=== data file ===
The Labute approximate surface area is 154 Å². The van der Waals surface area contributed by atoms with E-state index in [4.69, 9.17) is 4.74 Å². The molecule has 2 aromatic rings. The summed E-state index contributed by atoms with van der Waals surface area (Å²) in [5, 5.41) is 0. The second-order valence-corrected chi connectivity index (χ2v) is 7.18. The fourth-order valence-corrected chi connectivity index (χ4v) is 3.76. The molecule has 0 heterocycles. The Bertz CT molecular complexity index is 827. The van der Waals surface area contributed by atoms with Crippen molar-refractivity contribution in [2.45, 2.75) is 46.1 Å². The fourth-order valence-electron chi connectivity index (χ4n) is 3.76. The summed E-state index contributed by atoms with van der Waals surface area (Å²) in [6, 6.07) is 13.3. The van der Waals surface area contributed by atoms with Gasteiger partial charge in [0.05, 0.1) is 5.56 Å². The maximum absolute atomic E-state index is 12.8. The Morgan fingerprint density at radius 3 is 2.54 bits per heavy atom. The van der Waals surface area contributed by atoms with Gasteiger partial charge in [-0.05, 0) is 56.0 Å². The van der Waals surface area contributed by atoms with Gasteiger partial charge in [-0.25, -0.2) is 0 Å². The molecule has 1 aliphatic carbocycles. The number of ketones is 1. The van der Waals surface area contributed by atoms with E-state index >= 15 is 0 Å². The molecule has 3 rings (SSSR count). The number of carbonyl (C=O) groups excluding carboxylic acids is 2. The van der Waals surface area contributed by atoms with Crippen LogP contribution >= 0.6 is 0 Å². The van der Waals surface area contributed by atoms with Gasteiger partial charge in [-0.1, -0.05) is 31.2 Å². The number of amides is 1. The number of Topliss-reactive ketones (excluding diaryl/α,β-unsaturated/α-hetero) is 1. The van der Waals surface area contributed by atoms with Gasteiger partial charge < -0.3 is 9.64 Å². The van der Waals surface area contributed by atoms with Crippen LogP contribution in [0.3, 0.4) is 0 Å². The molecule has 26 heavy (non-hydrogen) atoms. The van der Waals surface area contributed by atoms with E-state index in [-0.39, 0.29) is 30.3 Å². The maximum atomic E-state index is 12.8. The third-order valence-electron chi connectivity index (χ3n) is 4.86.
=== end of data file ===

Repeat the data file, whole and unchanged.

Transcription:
The Labute approximate surface area is 154 Å². The van der Waals surface area contributed by atoms with E-state index in [4.69, 9.17) is 4.74 Å². The molecule has 2 aromatic rings. The summed E-state index contributed by atoms with van der Waals surface area (Å²) in [5, 5.41) is 0. The second-order valence-corrected chi connectivity index (χ2v) is 7.18. The fourth-order valence-corrected chi connectivity index (χ4v) is 3.76. The molecule has 0 heterocycles. The Bertz CT molecular complexity index is 827. The van der Waals surface area contributed by atoms with Crippen molar-refractivity contribution in [2.45, 2.75) is 46.1 Å². The fourth-order valence-electron chi connectivity index (χ4n) is 3.76. The summed E-state index contributed by atoms with van der Waals surface area (Å²) in [6, 6.07) is 13.3. The van der Waals surface area contributed by atoms with Gasteiger partial charge in [0.05, 0.1) is 5.56 Å². The maximum absolute atomic E-state index is 12.8. The Morgan fingerprint density at radius 3 is 2.54 bits per heavy atom. The van der Waals surface area contributed by atoms with Gasteiger partial charge in [-0.05, 0) is 56.0 Å². The van der Waals surface area contributed by atoms with Gasteiger partial charge in [-0.25, -0.2) is 0 Å². The molecule has 1 aliphatic carbocycles. The number of ketones is 1. The van der Waals surface area contributed by atoms with E-state index >= 15 is 0 Å². The molecule has 3 rings (SSSR count). The number of carbonyl (C=O) groups excluding carboxylic acids is 2. The van der Waals surface area contributed by atoms with Crippen LogP contribution >= 0.6 is 0 Å². The van der Waals surface area contributed by atoms with Gasteiger partial charge in [-0.1, -0.05) is 31.2 Å². The number of amides is 1. The number of Topliss-reactive ketones (excluding diaryl/α,β-unsaturated/α-hetero) is 1. The van der Waals surface area contributed by atoms with Gasteiger partial charge < -0.3 is 9.64 Å². The van der Waals surface area contributed by atoms with Crippen LogP contribution in [0.3, 0.4) is 0 Å². The molecule has 26 heavy (non-hydrogen) atoms. The van der Waals surface area contributed by atoms with E-state index in [-0.39, 0.29) is 30.3 Å². The maximum atomic E-state index is 12.8. The third-order valence-electron chi connectivity index (χ3n) is 4.86.